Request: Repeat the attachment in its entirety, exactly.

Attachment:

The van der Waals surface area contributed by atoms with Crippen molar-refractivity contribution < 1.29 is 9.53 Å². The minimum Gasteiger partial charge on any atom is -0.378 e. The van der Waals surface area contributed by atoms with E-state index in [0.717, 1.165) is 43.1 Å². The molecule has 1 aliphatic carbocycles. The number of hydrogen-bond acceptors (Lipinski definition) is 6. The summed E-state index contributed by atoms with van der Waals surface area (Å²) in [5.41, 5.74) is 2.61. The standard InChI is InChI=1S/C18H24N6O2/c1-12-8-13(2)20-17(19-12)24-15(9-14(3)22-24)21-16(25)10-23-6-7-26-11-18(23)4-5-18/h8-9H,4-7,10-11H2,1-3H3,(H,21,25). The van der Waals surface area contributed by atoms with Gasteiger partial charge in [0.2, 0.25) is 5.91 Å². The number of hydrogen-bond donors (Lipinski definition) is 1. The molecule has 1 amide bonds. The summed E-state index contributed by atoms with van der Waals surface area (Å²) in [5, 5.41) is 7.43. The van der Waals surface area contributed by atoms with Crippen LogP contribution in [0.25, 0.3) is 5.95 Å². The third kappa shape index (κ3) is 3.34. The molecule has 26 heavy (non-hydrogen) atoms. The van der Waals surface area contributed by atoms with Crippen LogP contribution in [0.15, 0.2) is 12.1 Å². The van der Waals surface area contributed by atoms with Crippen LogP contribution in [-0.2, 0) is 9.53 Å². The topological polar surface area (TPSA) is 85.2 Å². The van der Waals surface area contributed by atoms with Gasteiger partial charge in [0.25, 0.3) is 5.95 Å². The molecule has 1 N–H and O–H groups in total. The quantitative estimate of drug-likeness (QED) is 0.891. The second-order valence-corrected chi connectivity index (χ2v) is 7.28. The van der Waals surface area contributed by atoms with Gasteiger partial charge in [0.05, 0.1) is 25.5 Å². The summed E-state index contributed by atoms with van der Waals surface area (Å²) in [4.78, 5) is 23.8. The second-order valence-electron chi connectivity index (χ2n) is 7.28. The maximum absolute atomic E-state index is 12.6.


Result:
The van der Waals surface area contributed by atoms with Crippen molar-refractivity contribution < 1.29 is 9.53 Å². The minimum Gasteiger partial charge on any atom is -0.378 e. The van der Waals surface area contributed by atoms with E-state index in [0.717, 1.165) is 43.1 Å². The molecule has 1 aliphatic carbocycles. The number of hydrogen-bond acceptors (Lipinski definition) is 6. The summed E-state index contributed by atoms with van der Waals surface area (Å²) in [5.41, 5.74) is 2.61. The standard InChI is InChI=1S/C18H24N6O2/c1-12-8-13(2)20-17(19-12)24-15(9-14(3)22-24)21-16(25)10-23-6-7-26-11-18(23)4-5-18/h8-9H,4-7,10-11H2,1-3H3,(H,21,25). The van der Waals surface area contributed by atoms with Gasteiger partial charge in [0.2, 0.25) is 5.91 Å². The number of hydrogen-bond donors (Lipinski definition) is 1. The molecule has 1 amide bonds. The summed E-state index contributed by atoms with van der Waals surface area (Å²) in [5, 5.41) is 7.43. The van der Waals surface area contributed by atoms with Crippen LogP contribution in [0.25, 0.3) is 5.95 Å². The third kappa shape index (κ3) is 3.34. The molecule has 26 heavy (non-hydrogen) atoms. The van der Waals surface area contributed by atoms with Crippen LogP contribution in [0.15, 0.2) is 12.1 Å². The van der Waals surface area contributed by atoms with Crippen LogP contribution in [-0.2, 0) is 9.53 Å². The topological polar surface area (TPSA) is 85.2 Å². The van der Waals surface area contributed by atoms with Gasteiger partial charge in [0.25, 0.3) is 5.95 Å². The molecule has 1 N–H and O–H groups in total. The quantitative estimate of drug-likeness (QED) is 0.891. The second-order valence-corrected chi connectivity index (χ2v) is 7.28. The van der Waals surface area contributed by atoms with Gasteiger partial charge in [0.05, 0.1) is 25.5 Å². The summed E-state index contributed by atoms with van der Waals surface area (Å²) in [4.78, 5) is 23.8. The second-order valence-electron chi connectivity index (χ2n) is 7.28. The maximum absolute atomic E-state index is 12.6.